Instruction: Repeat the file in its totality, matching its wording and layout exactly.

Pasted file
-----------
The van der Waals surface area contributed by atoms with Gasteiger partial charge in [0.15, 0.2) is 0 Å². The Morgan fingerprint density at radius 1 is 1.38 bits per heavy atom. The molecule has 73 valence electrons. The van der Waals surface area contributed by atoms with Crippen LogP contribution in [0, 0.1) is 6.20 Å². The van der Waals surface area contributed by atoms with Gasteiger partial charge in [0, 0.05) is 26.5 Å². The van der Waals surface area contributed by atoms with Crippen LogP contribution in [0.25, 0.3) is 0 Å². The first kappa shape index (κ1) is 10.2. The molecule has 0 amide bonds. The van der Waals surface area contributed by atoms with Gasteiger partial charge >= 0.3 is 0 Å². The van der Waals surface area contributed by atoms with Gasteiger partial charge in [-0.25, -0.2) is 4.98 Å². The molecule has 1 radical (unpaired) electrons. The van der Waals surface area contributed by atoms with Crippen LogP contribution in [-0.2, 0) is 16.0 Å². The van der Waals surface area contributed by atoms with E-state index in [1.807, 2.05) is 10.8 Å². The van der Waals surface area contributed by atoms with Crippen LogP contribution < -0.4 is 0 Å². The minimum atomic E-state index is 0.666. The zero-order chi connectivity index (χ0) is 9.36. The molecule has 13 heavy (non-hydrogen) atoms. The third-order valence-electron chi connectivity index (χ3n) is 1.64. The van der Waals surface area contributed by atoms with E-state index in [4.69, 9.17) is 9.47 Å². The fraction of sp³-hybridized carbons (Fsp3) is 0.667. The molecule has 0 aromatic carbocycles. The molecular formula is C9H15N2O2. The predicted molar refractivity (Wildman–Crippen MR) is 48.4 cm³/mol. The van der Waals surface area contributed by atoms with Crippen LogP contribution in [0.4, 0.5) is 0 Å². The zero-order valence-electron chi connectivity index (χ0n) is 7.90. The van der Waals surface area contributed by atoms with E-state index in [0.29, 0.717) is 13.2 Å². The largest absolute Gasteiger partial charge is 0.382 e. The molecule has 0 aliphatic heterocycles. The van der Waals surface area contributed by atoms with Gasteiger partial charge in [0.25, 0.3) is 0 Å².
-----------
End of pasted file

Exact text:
The van der Waals surface area contributed by atoms with Gasteiger partial charge in [0.15, 0.2) is 0 Å². The Morgan fingerprint density at radius 1 is 1.38 bits per heavy atom. The molecule has 73 valence electrons. The van der Waals surface area contributed by atoms with Crippen LogP contribution in [0, 0.1) is 6.20 Å². The van der Waals surface area contributed by atoms with Gasteiger partial charge in [0, 0.05) is 26.5 Å². The van der Waals surface area contributed by atoms with Crippen LogP contribution in [0.25, 0.3) is 0 Å². The first kappa shape index (κ1) is 10.2. The molecule has 0 amide bonds. The van der Waals surface area contributed by atoms with Gasteiger partial charge >= 0.3 is 0 Å². The van der Waals surface area contributed by atoms with Gasteiger partial charge in [-0.25, -0.2) is 4.98 Å². The molecule has 1 radical (unpaired) electrons. The van der Waals surface area contributed by atoms with Crippen LogP contribution in [-0.2, 0) is 16.0 Å². The van der Waals surface area contributed by atoms with E-state index in [1.807, 2.05) is 10.8 Å². The van der Waals surface area contributed by atoms with Crippen LogP contribution < -0.4 is 0 Å². The minimum atomic E-state index is 0.666. The zero-order chi connectivity index (χ0) is 9.36. The molecule has 13 heavy (non-hydrogen) atoms. The third-order valence-electron chi connectivity index (χ3n) is 1.64. The van der Waals surface area contributed by atoms with E-state index in [4.69, 9.17) is 9.47 Å². The fraction of sp³-hybridized carbons (Fsp3) is 0.667. The molecule has 0 aromatic carbocycles. The molecular formula is C9H15N2O2. The predicted molar refractivity (Wildman–Crippen MR) is 48.4 cm³/mol. The van der Waals surface area contributed by atoms with Crippen LogP contribution in [0.4, 0.5) is 0 Å². The zero-order valence-electron chi connectivity index (χ0n) is 7.90. The van der Waals surface area contributed by atoms with E-state index in [0.29, 0.717) is 13.2 Å². The largest absolute Gasteiger partial charge is 0.382 e. The molecule has 0 aliphatic heterocycles. The van der Waals surface area contributed by atoms with Gasteiger partial charge in [0.25, 0.3) is 0 Å².